Read for the Vernon Library Summer Reading challenge.
This is my first acquaintance with these writers, who have written a whole series of historical novels about the First Nations. I was hesitant because these do not sound like First Nations names, but I figured since they are archeologists they couldn’t be too bad.
In this novel, the Mississippian culture, known for their enormous earth mounds to archaeologists and having a high culture that was somewhat comparable to the high cultures of the Central American First Nations, is in serious trouble. Historically the culture fell apart when a climate shift between a several hundred years’ wet spell and a drier change occurred. In the O’Gears’ novel, this is because the Sun Chief, the high chief of the Mississippian Nations, has done something to offend the spirit of First Woman, who has the power to show people to the opening to the underworld, or to bar the way; and also, because their culture, in exacting tribute from the surrounding villages, has brought harm to the local people and to Earth Mother by its greedy ways. The story centers around three Dreamers, or shamans, whose spiritual quests to resolve the issue have real-world effects, thus making this more of a magical realism/fantasy novel than historical fiction (which I don’t mind, because I love that kind of thing, but in a way I’d like to give their publishers hell for false advertising), and around two warriors in service to the Sun Chief, who are aware that he’s gone insane, and that the things they are being ordered to do are morally wrong, but who can’t see a way out of the situation without the complete collapse of their culture.
I really enjoyed this look into the spirituality of the First Nations of the Mississippi and a glimpse into their world, but I have some caveats to this. First of all, I really could have used less descriptions of the necklaces and kirtles that were worn by the first cousin of the best friend of the warrior’s wife, if you see what I’m saying. I imagine this is a fault of being archaeologists, because they think all of that stuff is fascinating, but I would have personally preferred it were left for important situations, such as what a warrior of the Starborn caste wears compared to what a ruling chieftain of the Sunborn caste wears compared to what the common people wear, and I would prefer it were kept to the main characters. I think the book could have been about a hundred pages shorter, which was very frustrating, especially since I was reading it for a reading challenge that had an imminent deadline. Second, I got a strong sense of European conceit. For instance, the authors insisted on referring to the ruler of the nation, highest of the Sunborn caste, as High Chief, when I don’t think “King” would have been inappropriate, since that’s what he was. I don’t know if this is some particularity of archaeology, in which “Chief” and “King” might have some very specific meanings, but to me it seemed like they were not quite granting the Mississippian culture the respect it deserved. Certainly the power of the High Chief was as vast and as absolute as that of any of the ancient Middle Eastern priest-kings, if this story is to be taken as a quality novelization of a historical culture; and “Chief” is certainly not what they called him at all, since that is an English word and I’m certain their title was in the Mississippian language.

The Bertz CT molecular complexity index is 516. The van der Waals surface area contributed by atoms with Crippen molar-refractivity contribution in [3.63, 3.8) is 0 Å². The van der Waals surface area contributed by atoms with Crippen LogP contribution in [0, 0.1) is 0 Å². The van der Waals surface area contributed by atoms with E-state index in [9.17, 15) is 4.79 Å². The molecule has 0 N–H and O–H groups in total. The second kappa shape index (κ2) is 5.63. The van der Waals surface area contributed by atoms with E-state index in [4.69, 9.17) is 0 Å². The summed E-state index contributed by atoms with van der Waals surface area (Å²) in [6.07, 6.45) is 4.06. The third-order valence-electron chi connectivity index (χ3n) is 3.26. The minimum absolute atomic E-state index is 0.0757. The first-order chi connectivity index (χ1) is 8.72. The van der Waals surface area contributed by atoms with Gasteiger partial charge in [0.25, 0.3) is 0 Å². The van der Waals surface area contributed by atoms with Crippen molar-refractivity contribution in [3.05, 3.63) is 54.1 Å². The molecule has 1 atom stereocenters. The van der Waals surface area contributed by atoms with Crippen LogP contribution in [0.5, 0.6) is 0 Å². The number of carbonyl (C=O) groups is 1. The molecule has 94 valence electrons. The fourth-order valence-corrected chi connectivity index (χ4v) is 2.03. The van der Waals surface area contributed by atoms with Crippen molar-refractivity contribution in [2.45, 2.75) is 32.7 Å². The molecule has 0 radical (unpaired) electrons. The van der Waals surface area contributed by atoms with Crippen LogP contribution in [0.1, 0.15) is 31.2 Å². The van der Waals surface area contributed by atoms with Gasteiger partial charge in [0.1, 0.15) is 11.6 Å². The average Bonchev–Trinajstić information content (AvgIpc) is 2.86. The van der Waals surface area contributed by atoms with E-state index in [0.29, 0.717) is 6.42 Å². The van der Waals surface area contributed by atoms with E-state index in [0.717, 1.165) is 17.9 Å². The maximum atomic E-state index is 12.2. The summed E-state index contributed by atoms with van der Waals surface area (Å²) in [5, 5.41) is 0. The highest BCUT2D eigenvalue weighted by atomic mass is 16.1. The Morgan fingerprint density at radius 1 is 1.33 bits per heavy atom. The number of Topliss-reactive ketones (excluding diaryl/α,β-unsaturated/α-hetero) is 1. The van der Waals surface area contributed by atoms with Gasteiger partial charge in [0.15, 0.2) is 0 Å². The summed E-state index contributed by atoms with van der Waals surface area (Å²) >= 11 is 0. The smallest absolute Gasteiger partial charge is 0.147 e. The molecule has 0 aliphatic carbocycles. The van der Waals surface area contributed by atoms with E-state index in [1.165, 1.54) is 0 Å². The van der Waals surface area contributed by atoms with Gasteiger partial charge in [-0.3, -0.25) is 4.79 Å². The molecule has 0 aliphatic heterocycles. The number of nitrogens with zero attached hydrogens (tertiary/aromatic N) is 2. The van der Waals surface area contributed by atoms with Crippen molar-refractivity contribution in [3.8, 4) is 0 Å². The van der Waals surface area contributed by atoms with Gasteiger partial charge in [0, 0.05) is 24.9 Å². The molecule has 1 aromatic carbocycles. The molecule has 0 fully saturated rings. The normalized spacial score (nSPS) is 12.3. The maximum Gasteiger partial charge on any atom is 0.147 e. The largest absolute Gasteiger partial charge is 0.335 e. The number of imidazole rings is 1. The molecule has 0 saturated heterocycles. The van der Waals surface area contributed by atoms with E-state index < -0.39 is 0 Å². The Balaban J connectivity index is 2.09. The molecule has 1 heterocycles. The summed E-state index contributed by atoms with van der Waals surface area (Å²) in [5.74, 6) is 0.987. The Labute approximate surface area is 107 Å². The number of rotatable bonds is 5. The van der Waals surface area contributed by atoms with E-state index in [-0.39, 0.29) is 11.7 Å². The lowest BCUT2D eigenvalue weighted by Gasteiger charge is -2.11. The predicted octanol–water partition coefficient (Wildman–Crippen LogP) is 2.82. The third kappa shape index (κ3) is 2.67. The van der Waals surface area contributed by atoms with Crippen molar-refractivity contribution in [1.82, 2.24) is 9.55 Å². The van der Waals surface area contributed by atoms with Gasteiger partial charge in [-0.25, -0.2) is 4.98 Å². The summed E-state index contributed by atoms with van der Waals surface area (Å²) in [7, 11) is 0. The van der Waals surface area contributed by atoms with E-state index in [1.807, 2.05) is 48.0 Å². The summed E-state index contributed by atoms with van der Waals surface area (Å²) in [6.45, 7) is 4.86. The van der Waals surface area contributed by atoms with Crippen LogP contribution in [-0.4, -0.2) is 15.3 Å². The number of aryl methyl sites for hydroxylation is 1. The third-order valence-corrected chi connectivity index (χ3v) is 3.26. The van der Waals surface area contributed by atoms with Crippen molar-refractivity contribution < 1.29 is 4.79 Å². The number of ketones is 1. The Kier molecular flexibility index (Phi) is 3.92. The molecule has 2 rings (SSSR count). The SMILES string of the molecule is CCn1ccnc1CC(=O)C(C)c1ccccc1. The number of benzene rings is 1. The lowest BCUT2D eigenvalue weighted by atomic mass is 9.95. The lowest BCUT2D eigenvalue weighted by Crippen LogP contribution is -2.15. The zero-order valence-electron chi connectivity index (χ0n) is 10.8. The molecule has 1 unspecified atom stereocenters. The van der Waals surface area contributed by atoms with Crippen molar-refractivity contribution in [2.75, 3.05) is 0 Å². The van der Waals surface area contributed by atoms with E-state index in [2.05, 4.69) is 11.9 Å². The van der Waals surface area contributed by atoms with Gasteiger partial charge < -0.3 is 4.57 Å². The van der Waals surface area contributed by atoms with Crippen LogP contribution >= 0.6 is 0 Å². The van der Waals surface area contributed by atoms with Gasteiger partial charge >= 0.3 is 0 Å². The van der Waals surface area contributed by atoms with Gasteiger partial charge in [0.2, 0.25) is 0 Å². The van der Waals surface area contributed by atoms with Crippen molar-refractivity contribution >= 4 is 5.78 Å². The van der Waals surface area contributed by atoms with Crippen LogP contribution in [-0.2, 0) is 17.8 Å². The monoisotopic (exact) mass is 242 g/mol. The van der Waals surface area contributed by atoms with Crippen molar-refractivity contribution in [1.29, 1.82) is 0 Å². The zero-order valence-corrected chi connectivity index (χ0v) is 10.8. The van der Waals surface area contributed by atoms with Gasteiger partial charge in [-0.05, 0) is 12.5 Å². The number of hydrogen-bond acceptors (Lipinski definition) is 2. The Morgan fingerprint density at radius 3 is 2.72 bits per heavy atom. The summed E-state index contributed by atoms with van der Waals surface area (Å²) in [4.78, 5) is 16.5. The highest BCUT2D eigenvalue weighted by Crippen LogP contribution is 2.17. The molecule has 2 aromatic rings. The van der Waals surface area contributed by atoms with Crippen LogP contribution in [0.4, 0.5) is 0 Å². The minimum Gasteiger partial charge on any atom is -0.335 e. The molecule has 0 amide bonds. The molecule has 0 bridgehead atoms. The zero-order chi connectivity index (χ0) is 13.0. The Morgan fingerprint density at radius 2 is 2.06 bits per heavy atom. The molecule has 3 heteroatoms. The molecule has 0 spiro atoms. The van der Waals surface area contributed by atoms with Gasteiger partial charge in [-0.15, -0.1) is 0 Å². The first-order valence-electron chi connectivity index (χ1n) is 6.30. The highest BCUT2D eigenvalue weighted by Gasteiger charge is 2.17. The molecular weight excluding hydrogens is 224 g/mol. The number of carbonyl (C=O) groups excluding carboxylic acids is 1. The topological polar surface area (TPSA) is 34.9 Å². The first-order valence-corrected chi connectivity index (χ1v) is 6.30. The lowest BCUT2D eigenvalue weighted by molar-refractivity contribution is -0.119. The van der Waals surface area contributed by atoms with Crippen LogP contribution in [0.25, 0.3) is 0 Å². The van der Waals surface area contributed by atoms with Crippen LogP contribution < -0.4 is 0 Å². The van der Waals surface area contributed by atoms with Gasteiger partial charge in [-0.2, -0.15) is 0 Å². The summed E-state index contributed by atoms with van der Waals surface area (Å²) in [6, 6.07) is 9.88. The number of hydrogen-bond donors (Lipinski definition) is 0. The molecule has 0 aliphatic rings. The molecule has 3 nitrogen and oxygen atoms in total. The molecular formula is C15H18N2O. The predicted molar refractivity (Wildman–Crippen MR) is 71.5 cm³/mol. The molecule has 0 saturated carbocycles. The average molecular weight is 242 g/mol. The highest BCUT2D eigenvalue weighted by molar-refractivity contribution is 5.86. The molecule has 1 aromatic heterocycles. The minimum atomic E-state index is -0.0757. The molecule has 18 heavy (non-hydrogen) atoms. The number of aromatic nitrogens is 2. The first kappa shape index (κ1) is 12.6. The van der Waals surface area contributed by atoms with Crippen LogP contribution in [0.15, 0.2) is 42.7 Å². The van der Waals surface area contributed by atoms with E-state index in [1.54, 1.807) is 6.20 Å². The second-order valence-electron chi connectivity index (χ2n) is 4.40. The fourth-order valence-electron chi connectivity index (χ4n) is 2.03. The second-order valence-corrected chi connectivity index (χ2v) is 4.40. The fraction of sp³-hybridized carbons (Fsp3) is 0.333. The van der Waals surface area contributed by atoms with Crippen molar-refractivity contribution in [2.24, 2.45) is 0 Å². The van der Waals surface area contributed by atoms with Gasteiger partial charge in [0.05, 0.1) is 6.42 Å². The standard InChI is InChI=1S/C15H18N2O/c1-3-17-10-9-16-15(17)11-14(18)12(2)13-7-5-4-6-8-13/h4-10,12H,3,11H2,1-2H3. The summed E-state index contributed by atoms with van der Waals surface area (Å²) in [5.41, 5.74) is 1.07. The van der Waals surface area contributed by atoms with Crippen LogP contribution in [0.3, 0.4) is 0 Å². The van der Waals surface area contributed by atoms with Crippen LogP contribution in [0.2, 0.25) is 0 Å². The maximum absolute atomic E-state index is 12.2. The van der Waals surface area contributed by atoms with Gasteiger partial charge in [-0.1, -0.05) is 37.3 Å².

But, it was interesting how small a scale we were discussing, and perhaps that’s why the particular titles were chosen. The Sun Chief could command an army of a thousand warriors, which was frightening enough that most of the surrounding nations had to combine their forces in order to oppose him. I suppose that sounds like a lot, but ancient armies usually numbered in the thousands in the Middle East and Mediterranean.
Despite my criticisms and a slow build, the story kept me glued to the pages about a hundred pages in, and it kept me riveted to the edge of my seat by the last hundred pages. Really a good read, and I learned a lot about the Mississippian First Nations besides the point. What made it even more interesting to me is that about the time I finished the book, I was travelling in and around the Great Lakes, which of course are not that far north of the book’s location; and as a matter of fact, the characters made reference to trade with the First Nations of the Great Lakes. Since I’m from British Columbia, it made it all the more immediate, somehow. All in all, an excellent read that I would recommend, and I’ll probably pick up the rest of the O’Gears’ “People” books in time.
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